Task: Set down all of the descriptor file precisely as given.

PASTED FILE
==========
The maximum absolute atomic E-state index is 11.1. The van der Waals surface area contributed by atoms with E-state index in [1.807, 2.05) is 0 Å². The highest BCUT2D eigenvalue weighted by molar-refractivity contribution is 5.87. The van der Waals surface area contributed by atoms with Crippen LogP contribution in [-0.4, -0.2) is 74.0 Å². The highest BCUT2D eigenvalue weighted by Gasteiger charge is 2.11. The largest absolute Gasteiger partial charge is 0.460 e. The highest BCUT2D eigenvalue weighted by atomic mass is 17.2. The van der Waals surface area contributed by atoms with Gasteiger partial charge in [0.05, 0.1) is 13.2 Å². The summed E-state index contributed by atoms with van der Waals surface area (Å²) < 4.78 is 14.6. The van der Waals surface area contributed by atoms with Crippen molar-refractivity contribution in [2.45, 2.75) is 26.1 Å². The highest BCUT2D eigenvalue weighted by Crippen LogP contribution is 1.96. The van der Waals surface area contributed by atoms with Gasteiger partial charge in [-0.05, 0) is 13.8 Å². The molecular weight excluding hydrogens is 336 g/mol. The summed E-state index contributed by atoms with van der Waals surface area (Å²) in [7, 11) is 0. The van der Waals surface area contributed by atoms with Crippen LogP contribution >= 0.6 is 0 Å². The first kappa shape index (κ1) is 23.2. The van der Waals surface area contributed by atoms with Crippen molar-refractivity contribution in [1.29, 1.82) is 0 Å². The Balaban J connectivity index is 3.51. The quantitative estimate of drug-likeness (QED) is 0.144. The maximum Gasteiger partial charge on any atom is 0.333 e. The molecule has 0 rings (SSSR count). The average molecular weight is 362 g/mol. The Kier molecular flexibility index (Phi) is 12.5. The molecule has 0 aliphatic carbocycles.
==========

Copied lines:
The maximum absolute atomic E-state index is 11.1. The van der Waals surface area contributed by atoms with E-state index in [1.807, 2.05) is 0 Å². The highest BCUT2D eigenvalue weighted by molar-refractivity contribution is 5.87. The van der Waals surface area contributed by atoms with Crippen LogP contribution in [-0.4, -0.2) is 74.0 Å². The highest BCUT2D eigenvalue weighted by Gasteiger charge is 2.11. The largest absolute Gasteiger partial charge is 0.460 e. The highest BCUT2D eigenvalue weighted by atomic mass is 17.2. The van der Waals surface area contributed by atoms with Gasteiger partial charge in [0.05, 0.1) is 13.2 Å². The summed E-state index contributed by atoms with van der Waals surface area (Å²) < 4.78 is 14.6. The van der Waals surface area contributed by atoms with Crippen molar-refractivity contribution in [2.45, 2.75) is 26.1 Å². The highest BCUT2D eigenvalue weighted by Crippen LogP contribution is 1.96. The van der Waals surface area contributed by atoms with Gasteiger partial charge in [-0.05, 0) is 13.8 Å². The molecular weight excluding hydrogens is 336 g/mol. The summed E-state index contributed by atoms with van der Waals surface area (Å²) in [7, 11) is 0. The van der Waals surface area contributed by atoms with Crippen LogP contribution >= 0.6 is 0 Å². The first kappa shape index (κ1) is 23.2. The van der Waals surface area contributed by atoms with Crippen molar-refractivity contribution in [1.29, 1.82) is 0 Å². The Balaban J connectivity index is 3.51. The quantitative estimate of drug-likeness (QED) is 0.144. The maximum Gasteiger partial charge on any atom is 0.333 e. The molecule has 0 rings (SSSR count). The average molecular weight is 362 g/mol. The Kier molecular flexibility index (Phi) is 12.5. The molecule has 0 aliphatic carbocycles.